I have gathered numerous reference sources on the lives of Kahlo, Menchú and Mistral. Using these sources, I have written simple but interesting biographies appropriate for the age-group I teach and geared to their reading levels. Using a “think-along” format (used by the Steck-Vaughn Company, which creates excellent educational materials for students and teachers), I have inserted key-questions at regular intervals in the texts that I have composed. This will encourage my young readersas Dr. Roger Farr, program author of Steck-Vaughn Think-Alongs writesto take “think breaks” as they read. Thus, while reading these biographies in small-group settings, students will be called upon regularly to pause, think, and discuss the text they are reading. In this way, active reading-strategies of thinking along while reading are reinforced. Research has shown that students who actively reason and interact with the text while reading, comprehend more of what they are reading.
There are three valuable resources that I have used to develop activities that will help my students respond meaningfully to their reading in both oral and written ways. They are: Exploring Biographies by Deborah Jerome-Cohen, Biography and Autobiography by Patricia S. Morris and Margaret A. Berry and Genres of Literature by Janice J. Withington. In addition to providing suggestions for thought-provoking questions that ask the reader to compare and analyze what they have read, they also offer many useful graphic organizers that my students can use in their examination of the subject’s traits, challenges, achievements and important life events. A second source of graphic organizers that I plan to use is The Big Book of Reproducible Graphic Organizers by Jennifer Jacobsen and Dottie Raymer.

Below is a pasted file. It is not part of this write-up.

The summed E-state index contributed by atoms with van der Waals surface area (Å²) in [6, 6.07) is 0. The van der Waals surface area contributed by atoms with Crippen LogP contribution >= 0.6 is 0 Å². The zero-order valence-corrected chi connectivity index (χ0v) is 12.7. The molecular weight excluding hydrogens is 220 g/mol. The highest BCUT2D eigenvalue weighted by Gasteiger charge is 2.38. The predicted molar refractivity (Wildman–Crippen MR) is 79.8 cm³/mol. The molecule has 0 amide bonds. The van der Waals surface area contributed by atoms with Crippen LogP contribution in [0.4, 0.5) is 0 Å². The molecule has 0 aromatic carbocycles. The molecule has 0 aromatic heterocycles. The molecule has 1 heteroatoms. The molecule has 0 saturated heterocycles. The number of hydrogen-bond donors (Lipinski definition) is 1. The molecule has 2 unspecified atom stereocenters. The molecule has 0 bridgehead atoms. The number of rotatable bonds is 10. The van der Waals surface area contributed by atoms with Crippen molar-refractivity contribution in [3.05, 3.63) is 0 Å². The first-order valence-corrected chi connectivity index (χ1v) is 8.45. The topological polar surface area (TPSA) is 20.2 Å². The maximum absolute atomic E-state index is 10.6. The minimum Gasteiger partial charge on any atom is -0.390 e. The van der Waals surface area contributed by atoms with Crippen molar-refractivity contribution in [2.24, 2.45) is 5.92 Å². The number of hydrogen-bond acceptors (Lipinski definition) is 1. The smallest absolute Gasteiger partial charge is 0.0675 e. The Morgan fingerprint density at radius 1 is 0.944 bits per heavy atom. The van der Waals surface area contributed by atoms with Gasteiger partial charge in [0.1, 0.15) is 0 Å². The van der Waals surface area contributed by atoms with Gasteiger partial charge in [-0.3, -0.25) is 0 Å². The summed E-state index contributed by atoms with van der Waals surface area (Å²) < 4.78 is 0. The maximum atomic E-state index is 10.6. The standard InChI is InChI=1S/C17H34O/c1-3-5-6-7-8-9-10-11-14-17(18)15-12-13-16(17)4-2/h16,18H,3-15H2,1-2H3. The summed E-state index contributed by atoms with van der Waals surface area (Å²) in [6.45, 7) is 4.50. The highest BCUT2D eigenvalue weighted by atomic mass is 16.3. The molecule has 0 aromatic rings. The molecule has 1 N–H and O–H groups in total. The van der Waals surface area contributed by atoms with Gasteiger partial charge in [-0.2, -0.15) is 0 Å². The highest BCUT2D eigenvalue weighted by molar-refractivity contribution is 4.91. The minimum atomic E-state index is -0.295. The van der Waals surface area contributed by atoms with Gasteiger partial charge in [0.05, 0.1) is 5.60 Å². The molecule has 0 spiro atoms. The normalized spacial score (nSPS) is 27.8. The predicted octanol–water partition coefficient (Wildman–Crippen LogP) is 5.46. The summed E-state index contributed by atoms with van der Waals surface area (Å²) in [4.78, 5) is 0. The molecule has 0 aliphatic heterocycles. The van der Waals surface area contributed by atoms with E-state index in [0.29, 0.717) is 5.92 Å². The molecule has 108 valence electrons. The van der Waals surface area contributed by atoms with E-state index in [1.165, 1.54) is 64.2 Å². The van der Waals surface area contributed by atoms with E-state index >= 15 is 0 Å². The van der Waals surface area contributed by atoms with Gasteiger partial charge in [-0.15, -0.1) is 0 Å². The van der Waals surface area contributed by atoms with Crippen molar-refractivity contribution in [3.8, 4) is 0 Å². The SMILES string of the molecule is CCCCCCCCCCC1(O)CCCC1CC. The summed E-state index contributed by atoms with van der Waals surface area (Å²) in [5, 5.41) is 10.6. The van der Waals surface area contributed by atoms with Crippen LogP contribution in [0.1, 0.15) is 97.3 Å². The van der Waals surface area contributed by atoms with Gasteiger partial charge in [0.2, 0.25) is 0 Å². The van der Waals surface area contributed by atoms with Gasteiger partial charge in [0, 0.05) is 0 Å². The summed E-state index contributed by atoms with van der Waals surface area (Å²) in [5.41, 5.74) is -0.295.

I teach third-grade in a self-contained classroom at Lincoln-Bassett Community School. My students are primarily of African-American descent, a heterogeneous group with varying abilities in the 8-10 age range. Although I have designed this unit with them in mind, I am confident that it could easily be adapted by teachers to suit the K-3 grades, if not older.
This unit will be divided into four sections:
I. Frida Kahlo - The Power of the Brush
II. Rigoberta Menchú - The Power of the Spoken Word
III. Gabriela Mistral - The Power of the Pen
IV. Comparison and Contrast of All Three Biographies
The lessons in this unit will be introduced on a daily basis for a period of 45-60 minutes. I anticipate the unit covering a four- to six-month span of time.